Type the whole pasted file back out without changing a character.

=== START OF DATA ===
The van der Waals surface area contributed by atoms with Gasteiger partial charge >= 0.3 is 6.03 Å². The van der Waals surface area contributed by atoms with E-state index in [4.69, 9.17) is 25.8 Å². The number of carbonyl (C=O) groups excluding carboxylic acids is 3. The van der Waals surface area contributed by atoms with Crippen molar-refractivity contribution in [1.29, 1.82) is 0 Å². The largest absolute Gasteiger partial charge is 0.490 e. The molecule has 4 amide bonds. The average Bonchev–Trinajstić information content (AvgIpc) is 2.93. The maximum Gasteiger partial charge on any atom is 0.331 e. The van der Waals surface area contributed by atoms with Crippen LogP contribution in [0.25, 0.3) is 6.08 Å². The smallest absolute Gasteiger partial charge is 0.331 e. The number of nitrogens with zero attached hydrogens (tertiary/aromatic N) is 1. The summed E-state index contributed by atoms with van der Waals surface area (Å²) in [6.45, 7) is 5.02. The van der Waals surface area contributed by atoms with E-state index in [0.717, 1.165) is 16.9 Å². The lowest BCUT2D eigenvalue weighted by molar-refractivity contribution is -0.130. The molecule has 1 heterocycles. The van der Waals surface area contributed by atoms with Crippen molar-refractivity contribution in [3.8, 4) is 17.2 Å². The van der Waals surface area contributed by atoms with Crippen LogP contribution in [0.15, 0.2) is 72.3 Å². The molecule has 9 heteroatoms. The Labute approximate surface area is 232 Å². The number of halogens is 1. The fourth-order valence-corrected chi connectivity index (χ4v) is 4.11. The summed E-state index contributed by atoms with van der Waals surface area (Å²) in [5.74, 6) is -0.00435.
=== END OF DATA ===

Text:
The van der Waals surface area contributed by atoms with Gasteiger partial charge >= 0.3 is 6.03 Å². The van der Waals surface area contributed by atoms with E-state index in [4.69, 9.17) is 25.8 Å². The number of carbonyl (C=O) groups excluding carboxylic acids is 3. The van der Waals surface area contributed by atoms with Crippen molar-refractivity contribution in [1.29, 1.82) is 0 Å². The largest absolute Gasteiger partial charge is 0.490 e. The molecule has 4 amide bonds. The average Bonchev–Trinajstić information content (AvgIpc) is 2.93. The maximum Gasteiger partial charge on any atom is 0.331 e. The van der Waals surface area contributed by atoms with Crippen LogP contribution in [0.25, 0.3) is 6.08 Å². The smallest absolute Gasteiger partial charge is 0.331 e. The number of nitrogens with zero attached hydrogens (tertiary/aromatic N) is 1. The summed E-state index contributed by atoms with van der Waals surface area (Å²) in [6.45, 7) is 5.02. The van der Waals surface area contributed by atoms with E-state index in [0.717, 1.165) is 16.9 Å². The lowest BCUT2D eigenvalue weighted by molar-refractivity contribution is -0.130. The molecule has 1 heterocycles. The van der Waals surface area contributed by atoms with Crippen molar-refractivity contribution in [3.8, 4) is 17.2 Å². The van der Waals surface area contributed by atoms with Crippen LogP contribution in [0.15, 0.2) is 72.3 Å². The molecule has 9 heteroatoms. The Labute approximate surface area is 232 Å². The number of halogens is 1. The fourth-order valence-corrected chi connectivity index (χ4v) is 4.11. The summed E-state index contributed by atoms with van der Waals surface area (Å²) in [5.74, 6) is -0.00435.